From the Battlefield to Breathwork
Upcoming Qi Revolution Offers Renewal for Veterans
by Jeff Primack
Qigong is an ancient Chinese health care system that integrates physical postures and breathing techniques. Because of its ability to stop mental thinking immediately and encourage the mind to become energy aware, the practice is especially beneficial for veterans struggling with post-traumatic stress disorder.
A Qigong master I trained with was imprisoned by the Chinese government. During that time, he practiced Qigong and was strengthened by Qi in the air. His incredible energy in his mid-80s further reveals Qigong’s potential use in military training and reintegration of soldiers back into society.
Energy is tangible in the hands, much like a magnetic field pulsing with life. Veterans who are missing an arm, for example, practice Qigong and can feel the other arm’s Qi. Bullets that have passed through bone create a lifetime of real pain, but Qigong allows people to eliminate pain in a matter of minutes with Qi-holding postures. While memories from the battlefield are not erased, their grip on muscles, jaw and mind is temporarily lessened long enough for veterans to realize they have control over their mind and body via their breath. The technique “9-Breath Method” oxygenates to the core, creating a wave of peace that shuts down over-thinking.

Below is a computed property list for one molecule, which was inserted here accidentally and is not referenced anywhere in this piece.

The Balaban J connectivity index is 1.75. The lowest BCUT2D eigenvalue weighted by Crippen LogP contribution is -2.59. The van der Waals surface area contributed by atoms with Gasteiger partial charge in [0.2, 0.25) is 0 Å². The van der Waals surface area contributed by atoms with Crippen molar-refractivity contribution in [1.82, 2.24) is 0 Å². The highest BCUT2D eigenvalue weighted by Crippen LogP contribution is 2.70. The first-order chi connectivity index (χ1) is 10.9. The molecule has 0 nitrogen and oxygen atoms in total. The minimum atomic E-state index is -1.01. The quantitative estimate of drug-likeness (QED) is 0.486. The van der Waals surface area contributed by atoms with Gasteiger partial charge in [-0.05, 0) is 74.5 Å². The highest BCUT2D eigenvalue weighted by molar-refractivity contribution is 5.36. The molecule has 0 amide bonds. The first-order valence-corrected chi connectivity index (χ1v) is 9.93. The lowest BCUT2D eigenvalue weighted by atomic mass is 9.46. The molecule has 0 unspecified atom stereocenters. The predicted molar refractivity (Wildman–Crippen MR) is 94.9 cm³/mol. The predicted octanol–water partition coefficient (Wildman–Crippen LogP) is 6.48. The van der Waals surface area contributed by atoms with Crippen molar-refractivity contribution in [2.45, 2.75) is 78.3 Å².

Todd Nichols, a certified Qigong instructor, has worked with more than 1,000 veterans in facilities across the country. Sometimes, he shares, it can be challenging to lead Qigong breathing in lockdown facilities where chairs are held down with bags of sand. Frequent outbursts and flickering florescent lights compound the difficulties of teaching in the veterans’ hospitals themselves. Veterans are also often guarded and apprehensive. Todd draws them in and challenges them to take huge breaths, swallow them and hold them in their belly. A crammed room becomes momentarily silent before smiles and scattered giggles emerge. All it takes is participation, and the vibration is assured.
Teaching Qigong at the VA was not very respected in the beginning. Now it has grown from a single class to two classes each week. Alina Mayo, a physician in Florida who works with veterans, says Todd’s work has been highly successful. When vets do Qigong breathing with him in a group setting, trust issues and whether he’s a vet or not become less important. Old mind patterns are temporarily bypassed as the feeling of QI is strong enough to give a natural high. Many vets report this has been invaluable to replace harmful addictions. Todd says without the breathing techniques many veterans would give up.
Qi Revolution is the event most people first encounter us. When many hundreds of people practice Qigong under one roof, a massive group energy field forms. Last year, more than 200 veterans attended for free, and their transformation was palpable.
Qi Revolution comes to the Asheville Civic Center on March 10-12. The cost is $149 for three days of training. Fire, Police and Military are free. For more information, call 800-298-8970 or visit QiRevolution.com. See ad, page 3.
Jeff Primack has practiced Qigong for 20 years and trained more than 50,000 people at Qi Revolution seminars across the United States.